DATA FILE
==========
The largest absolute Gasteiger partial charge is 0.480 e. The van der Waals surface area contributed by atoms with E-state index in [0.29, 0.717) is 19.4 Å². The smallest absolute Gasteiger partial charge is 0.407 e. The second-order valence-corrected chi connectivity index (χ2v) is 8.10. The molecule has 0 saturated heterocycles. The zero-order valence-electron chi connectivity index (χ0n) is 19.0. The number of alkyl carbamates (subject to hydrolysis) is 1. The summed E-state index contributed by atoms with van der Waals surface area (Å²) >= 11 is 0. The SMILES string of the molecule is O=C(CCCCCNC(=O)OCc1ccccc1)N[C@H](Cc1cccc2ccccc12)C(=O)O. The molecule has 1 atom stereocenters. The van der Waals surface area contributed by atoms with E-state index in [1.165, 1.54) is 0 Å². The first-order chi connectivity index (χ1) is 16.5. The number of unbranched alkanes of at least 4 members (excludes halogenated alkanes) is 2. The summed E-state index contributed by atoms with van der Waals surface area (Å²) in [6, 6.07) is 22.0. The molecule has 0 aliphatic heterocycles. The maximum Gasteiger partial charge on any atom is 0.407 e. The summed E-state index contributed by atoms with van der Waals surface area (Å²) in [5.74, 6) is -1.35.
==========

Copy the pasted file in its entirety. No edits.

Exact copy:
The largest absolute Gasteiger partial charge is 0.480 e. The van der Waals surface area contributed by atoms with E-state index in [0.29, 0.717) is 19.4 Å². The smallest absolute Gasteiger partial charge is 0.407 e. The second-order valence-corrected chi connectivity index (χ2v) is 8.10. The molecule has 0 saturated heterocycles. The zero-order valence-electron chi connectivity index (χ0n) is 19.0. The number of alkyl carbamates (subject to hydrolysis) is 1. The summed E-state index contributed by atoms with van der Waals surface area (Å²) >= 11 is 0. The SMILES string of the molecule is O=C(CCCCCNC(=O)OCc1ccccc1)N[C@H](Cc1cccc2ccccc12)C(=O)O. The molecule has 1 atom stereocenters. The van der Waals surface area contributed by atoms with E-state index in [1.165, 1.54) is 0 Å². The first-order chi connectivity index (χ1) is 16.5. The number of unbranched alkanes of at least 4 members (excludes halogenated alkanes) is 2. The summed E-state index contributed by atoms with van der Waals surface area (Å²) in [6, 6.07) is 22.0. The molecule has 0 aliphatic heterocycles. The maximum Gasteiger partial charge on any atom is 0.407 e. The summed E-state index contributed by atoms with van der Waals surface area (Å²) in [5.74, 6) is -1.35.